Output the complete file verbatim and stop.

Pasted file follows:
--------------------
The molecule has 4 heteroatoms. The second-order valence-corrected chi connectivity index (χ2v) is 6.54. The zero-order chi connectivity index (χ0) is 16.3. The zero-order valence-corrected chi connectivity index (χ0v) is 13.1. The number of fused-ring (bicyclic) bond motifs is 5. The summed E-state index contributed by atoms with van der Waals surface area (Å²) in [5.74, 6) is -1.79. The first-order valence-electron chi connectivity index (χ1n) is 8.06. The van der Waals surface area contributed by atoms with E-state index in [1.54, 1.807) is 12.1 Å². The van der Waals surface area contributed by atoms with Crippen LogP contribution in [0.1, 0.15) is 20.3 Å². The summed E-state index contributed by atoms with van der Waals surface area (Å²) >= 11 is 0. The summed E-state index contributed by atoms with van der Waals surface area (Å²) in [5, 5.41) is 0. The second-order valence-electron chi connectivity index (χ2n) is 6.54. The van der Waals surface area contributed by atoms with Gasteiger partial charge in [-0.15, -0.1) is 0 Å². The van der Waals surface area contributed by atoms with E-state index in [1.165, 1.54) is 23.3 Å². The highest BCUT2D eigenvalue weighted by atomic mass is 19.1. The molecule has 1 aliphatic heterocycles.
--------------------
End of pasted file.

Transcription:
The molecule has 4 heteroatoms. The second-order valence-corrected chi connectivity index (χ2v) is 6.54. The zero-order chi connectivity index (χ0) is 16.3. The zero-order valence-corrected chi connectivity index (χ0v) is 13.1. The number of fused-ring (bicyclic) bond motifs is 5. The summed E-state index contributed by atoms with van der Waals surface area (Å²) in [5.74, 6) is -1.79. The first-order valence-electron chi connectivity index (χ1n) is 8.06. The van der Waals surface area contributed by atoms with E-state index in [1.54, 1.807) is 12.1 Å². The van der Waals surface area contributed by atoms with Crippen LogP contribution in [0.1, 0.15) is 20.3 Å². The summed E-state index contributed by atoms with van der Waals surface area (Å²) >= 11 is 0. The summed E-state index contributed by atoms with van der Waals surface area (Å²) in [5, 5.41) is 0. The second-order valence-electron chi connectivity index (χ2n) is 6.54. The van der Waals surface area contributed by atoms with Gasteiger partial charge in [-0.15, -0.1) is 0 Å². The van der Waals surface area contributed by atoms with E-state index in [1.165, 1.54) is 23.3 Å². The highest BCUT2D eigenvalue weighted by atomic mass is 19.1. The molecule has 1 aliphatic heterocycles.